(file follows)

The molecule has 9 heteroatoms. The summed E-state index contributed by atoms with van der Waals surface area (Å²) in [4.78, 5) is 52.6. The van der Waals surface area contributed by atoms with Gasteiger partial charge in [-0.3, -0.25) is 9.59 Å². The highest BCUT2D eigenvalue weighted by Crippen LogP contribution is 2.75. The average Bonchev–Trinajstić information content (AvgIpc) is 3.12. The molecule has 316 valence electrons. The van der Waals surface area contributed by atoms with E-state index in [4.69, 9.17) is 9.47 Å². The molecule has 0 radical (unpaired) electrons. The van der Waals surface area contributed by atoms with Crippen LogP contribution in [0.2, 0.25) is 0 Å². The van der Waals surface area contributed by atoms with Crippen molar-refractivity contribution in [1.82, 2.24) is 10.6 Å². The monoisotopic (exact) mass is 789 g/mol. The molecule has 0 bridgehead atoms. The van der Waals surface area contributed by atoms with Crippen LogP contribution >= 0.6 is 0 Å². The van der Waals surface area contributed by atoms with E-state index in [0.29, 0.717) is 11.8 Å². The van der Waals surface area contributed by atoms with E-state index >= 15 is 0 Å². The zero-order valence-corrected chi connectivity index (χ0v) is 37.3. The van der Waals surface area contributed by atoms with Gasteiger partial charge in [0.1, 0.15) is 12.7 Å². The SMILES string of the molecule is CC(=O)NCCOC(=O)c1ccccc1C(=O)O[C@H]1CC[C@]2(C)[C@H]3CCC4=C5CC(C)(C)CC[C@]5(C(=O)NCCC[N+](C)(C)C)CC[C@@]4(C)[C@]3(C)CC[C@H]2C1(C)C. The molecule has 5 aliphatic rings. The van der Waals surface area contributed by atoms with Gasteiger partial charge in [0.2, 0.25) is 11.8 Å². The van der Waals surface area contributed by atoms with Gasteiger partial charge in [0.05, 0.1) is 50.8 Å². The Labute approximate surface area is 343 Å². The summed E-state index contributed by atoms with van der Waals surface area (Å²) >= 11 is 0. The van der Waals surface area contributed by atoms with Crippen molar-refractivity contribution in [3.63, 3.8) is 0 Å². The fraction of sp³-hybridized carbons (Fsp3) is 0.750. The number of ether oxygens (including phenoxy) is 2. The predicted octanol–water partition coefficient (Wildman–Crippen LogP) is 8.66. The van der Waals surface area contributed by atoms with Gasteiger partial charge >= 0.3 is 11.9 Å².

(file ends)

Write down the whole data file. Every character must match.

The molecule has 9 heteroatoms. The summed E-state index contributed by atoms with van der Waals surface area (Å²) in [4.78, 5) is 52.6. The van der Waals surface area contributed by atoms with Gasteiger partial charge in [-0.3, -0.25) is 9.59 Å². The highest BCUT2D eigenvalue weighted by Crippen LogP contribution is 2.75. The average Bonchev–Trinajstić information content (AvgIpc) is 3.12. The molecule has 316 valence electrons. The van der Waals surface area contributed by atoms with E-state index in [4.69, 9.17) is 9.47 Å². The molecule has 0 radical (unpaired) electrons. The van der Waals surface area contributed by atoms with Crippen LogP contribution in [0.2, 0.25) is 0 Å². The van der Waals surface area contributed by atoms with Crippen molar-refractivity contribution in [1.82, 2.24) is 10.6 Å². The monoisotopic (exact) mass is 789 g/mol. The molecule has 0 bridgehead atoms. The van der Waals surface area contributed by atoms with Crippen LogP contribution >= 0.6 is 0 Å². The van der Waals surface area contributed by atoms with E-state index in [0.29, 0.717) is 11.8 Å². The van der Waals surface area contributed by atoms with E-state index >= 15 is 0 Å². The zero-order valence-corrected chi connectivity index (χ0v) is 37.3. The van der Waals surface area contributed by atoms with Gasteiger partial charge in [0.1, 0.15) is 12.7 Å². The SMILES string of the molecule is CC(=O)NCCOC(=O)c1ccccc1C(=O)O[C@H]1CC[C@]2(C)[C@H]3CCC4=C5CC(C)(C)CC[C@]5(C(=O)NCCC[N+](C)(C)C)CC[C@@]4(C)[C@]3(C)CC[C@H]2C1(C)C. The molecule has 5 aliphatic rings. The van der Waals surface area contributed by atoms with Gasteiger partial charge in [0.2, 0.25) is 11.8 Å². The van der Waals surface area contributed by atoms with Gasteiger partial charge in [0.05, 0.1) is 50.8 Å². The Labute approximate surface area is 343 Å². The summed E-state index contributed by atoms with van der Waals surface area (Å²) >= 11 is 0. The van der Waals surface area contributed by atoms with Crippen molar-refractivity contribution in [3.63, 3.8) is 0 Å². The fraction of sp³-hybridized carbons (Fsp3) is 0.750. The number of ether oxygens (including phenoxy) is 2. The predicted octanol–water partition coefficient (Wildman–Crippen LogP) is 8.66. The van der Waals surface area contributed by atoms with Gasteiger partial charge >= 0.3 is 11.9 Å².